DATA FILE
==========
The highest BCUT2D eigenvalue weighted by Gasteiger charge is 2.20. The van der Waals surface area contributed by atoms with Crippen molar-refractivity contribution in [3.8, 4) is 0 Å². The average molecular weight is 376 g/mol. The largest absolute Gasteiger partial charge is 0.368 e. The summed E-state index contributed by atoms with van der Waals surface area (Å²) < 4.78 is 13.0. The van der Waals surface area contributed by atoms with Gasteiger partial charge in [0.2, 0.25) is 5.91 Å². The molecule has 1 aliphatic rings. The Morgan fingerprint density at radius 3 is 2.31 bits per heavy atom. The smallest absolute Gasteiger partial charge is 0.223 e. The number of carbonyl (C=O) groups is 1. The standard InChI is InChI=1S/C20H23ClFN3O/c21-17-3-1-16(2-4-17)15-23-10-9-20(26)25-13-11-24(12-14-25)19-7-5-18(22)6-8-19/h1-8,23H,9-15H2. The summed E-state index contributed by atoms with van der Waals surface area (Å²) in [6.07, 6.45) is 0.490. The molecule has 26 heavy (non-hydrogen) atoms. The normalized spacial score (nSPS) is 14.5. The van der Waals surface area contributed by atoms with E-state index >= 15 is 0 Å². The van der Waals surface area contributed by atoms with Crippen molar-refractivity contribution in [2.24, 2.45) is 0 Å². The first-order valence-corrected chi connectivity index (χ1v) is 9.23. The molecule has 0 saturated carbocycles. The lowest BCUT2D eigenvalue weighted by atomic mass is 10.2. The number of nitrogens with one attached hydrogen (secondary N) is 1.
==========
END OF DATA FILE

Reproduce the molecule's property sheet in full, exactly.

The highest BCUT2D eigenvalue weighted by Gasteiger charge is 2.20. The van der Waals surface area contributed by atoms with Crippen molar-refractivity contribution in [3.8, 4) is 0 Å². The average molecular weight is 376 g/mol. The largest absolute Gasteiger partial charge is 0.368 e. The summed E-state index contributed by atoms with van der Waals surface area (Å²) < 4.78 is 13.0. The van der Waals surface area contributed by atoms with Gasteiger partial charge in [0.2, 0.25) is 5.91 Å². The molecule has 1 aliphatic rings. The Morgan fingerprint density at radius 3 is 2.31 bits per heavy atom. The smallest absolute Gasteiger partial charge is 0.223 e. The number of carbonyl (C=O) groups is 1. The standard InChI is InChI=1S/C20H23ClFN3O/c21-17-3-1-16(2-4-17)15-23-10-9-20(26)25-13-11-24(12-14-25)19-7-5-18(22)6-8-19/h1-8,23H,9-15H2. The summed E-state index contributed by atoms with van der Waals surface area (Å²) in [6.07, 6.45) is 0.490. The molecule has 26 heavy (non-hydrogen) atoms. The normalized spacial score (nSPS) is 14.5. The van der Waals surface area contributed by atoms with E-state index >= 15 is 0 Å². The van der Waals surface area contributed by atoms with Crippen molar-refractivity contribution in [2.24, 2.45) is 0 Å². The first-order valence-corrected chi connectivity index (χ1v) is 9.23. The molecule has 0 saturated carbocycles. The lowest BCUT2D eigenvalue weighted by atomic mass is 10.2. The number of nitrogens with one attached hydrogen (secondary N) is 1.